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Archive for the ‘Secrets’ Category

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It’s summer.

My car, with which during the school year I drive the highway so often I could do it in my sleep, stays in the garage. I take long walks instead. Occasionally with my husband, less often with one of my children, even more rarely with the whole family.  We’re at the stage in life where there are games for the kids to play and friends to connect with and social media calling to them at all hours, it seems — a constant distraction. So my walks are mostly solitary. I wander the beach, watching enviously as young families build sand castles and catch minnows and play tag with the waves.

Sometimes it’s early and the parents are bleary-eyed, sipping their coffee. It feels like just last weekend that I was them, desperate for just a little more sleep, but loathe to say no to an early morning trip to the beach and donuts on the sand, when one of the hardest parts of parenting was getting them to hold still long enough to cover them with sunscreen.

I’ve taken to collecting sea glass. There’s a beach not far from us where it can be found almost by the handfuls. But I prefer a less-crowded spot a little further away, where the glass is harder to find. Some days I come home with nothing, some days with a scant two pieces. Yet somehow all the searching makes me treasure each piece more.

I keep the pieces in an old apothecary jar, spotted by my husband and one of the kids on an excursion this summer. It’s a thing of beauty, tall and curved and delicate, the glass so thin I hold my breath each time I lift it from the shelf to add another piece. It’s so large that at this rate it will take me years to fill it, and there’s comfort in that thought.

Unless, of course, it slips from my hands and shatters. A disaster I regularly imagine, each piece a wicked sharp-edged weapon beyond anyone’s skill to repair.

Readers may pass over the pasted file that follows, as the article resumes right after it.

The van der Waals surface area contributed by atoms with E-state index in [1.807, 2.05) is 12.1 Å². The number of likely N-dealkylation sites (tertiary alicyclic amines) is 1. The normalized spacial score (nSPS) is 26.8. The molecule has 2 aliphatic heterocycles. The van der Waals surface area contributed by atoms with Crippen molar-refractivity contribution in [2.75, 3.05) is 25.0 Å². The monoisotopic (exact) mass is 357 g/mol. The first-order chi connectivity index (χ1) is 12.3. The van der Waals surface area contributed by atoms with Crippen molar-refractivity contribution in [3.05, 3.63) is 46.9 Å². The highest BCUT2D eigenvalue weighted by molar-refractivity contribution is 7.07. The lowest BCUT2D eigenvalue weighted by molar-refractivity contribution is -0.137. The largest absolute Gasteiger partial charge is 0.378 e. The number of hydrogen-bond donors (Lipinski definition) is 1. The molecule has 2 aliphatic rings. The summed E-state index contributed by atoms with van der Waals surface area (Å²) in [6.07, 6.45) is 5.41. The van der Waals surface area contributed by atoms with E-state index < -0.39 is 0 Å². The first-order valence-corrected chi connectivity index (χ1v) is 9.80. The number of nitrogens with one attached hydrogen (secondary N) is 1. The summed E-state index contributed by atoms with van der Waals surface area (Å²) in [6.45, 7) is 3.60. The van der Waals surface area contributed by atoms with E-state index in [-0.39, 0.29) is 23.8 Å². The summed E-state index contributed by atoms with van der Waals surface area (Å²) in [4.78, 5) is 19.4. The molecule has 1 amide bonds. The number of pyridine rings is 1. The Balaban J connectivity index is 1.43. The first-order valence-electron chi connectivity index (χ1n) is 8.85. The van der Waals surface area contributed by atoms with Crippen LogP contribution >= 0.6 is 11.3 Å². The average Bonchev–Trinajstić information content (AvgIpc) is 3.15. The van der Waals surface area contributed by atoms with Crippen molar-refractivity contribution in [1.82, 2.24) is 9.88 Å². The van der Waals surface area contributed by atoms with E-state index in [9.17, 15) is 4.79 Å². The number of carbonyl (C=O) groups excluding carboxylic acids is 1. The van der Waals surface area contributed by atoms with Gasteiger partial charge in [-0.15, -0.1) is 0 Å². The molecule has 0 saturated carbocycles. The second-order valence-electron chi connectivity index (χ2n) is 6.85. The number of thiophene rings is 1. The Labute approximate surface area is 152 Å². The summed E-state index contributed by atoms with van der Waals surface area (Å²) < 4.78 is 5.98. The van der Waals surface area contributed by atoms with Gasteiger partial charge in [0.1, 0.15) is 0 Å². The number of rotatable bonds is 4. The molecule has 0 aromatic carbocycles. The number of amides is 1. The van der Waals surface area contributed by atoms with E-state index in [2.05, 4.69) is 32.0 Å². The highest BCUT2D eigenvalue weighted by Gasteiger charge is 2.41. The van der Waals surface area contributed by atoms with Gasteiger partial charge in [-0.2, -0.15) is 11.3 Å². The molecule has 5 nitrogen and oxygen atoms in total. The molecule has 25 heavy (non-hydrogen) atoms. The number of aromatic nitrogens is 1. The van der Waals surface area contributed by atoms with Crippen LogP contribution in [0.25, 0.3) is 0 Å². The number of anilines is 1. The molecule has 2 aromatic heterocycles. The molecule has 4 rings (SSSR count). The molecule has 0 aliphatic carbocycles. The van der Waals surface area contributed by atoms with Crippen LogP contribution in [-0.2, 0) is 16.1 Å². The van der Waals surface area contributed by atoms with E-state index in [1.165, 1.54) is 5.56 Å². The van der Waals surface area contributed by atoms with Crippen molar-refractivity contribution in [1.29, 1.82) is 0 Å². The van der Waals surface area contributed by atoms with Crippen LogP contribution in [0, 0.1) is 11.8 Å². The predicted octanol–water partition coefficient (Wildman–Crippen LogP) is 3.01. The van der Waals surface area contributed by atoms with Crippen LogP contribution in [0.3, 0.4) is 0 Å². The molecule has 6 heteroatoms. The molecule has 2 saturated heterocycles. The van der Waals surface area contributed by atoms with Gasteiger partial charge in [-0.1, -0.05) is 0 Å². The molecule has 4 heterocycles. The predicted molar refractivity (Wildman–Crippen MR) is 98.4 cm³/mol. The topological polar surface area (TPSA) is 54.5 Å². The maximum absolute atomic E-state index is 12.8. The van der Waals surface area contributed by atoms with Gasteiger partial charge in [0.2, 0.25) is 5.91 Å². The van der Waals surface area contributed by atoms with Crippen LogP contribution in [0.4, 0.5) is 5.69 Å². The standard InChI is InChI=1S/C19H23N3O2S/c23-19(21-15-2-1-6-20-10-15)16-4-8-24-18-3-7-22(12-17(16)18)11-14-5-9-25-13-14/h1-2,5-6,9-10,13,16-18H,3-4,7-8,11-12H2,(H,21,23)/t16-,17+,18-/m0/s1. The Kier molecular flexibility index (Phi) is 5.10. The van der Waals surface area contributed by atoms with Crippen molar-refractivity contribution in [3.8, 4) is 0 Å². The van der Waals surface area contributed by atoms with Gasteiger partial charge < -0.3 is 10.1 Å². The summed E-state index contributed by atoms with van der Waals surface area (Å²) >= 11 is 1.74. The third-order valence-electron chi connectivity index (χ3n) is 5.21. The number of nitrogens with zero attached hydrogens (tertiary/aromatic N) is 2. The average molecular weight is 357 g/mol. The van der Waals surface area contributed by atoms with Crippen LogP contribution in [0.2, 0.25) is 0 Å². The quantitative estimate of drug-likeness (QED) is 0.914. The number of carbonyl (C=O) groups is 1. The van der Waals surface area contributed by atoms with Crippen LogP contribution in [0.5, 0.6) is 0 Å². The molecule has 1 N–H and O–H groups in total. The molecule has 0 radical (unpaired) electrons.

And yet.

This morning as I held a tiny piece of sea glass, I wondered what it once was. Bright blue, it might have come from a bottle, but it’s equally possible it was once someone’s heirloom. A beloved vase. A perfume bottle.  A frame, sun-glinted on a mother’s dresser.  The loss perhaps not heart-breaking, but mourned all the same.

And now that identical glass sits in my hand. Its sharp edges have been worn away, and time and the roughness of the waves have transformed it into something else. Something entirely different, yet still treasured.  Stripped to the very essence of what it once was and lovely all on its own.

I still hold my breath as I replace the jar upon the shelf. I still treasure it in its current form. But I’m coming to realize that sometimes, beauty can be found after the breakage too.

 

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I never used to have gray hair.  Or wrinkles.  Or a loud voice.  I do not blame these things on age.  I blame them on the little being who came to live with us almost 10 years ago.  The one who likes to jump off tall lifeguard stands (resulting in a knocked-out filling), run helter-skelter down the stairs (resulting in a scar on his chin) and bomb along on uneven pavement at 100 miles an hour.  (That’s the scar over his upper lip.  We like to pretend he plays hockey to explain it.)

You know, the little being with the Y chromosone.

We had a pretty quiet life, my daughter and I.  We read books, and took long walks, and painted and colored and managed to do all those things with a lovely stillness.  Sure, we got rowdy once in a while — who doesn’t — but we are both on the introverted side, so the rowdiness never lasted for too long before we’d settle down on the couch, cuddled under a blanket, to snuggle and look at our favorite stories.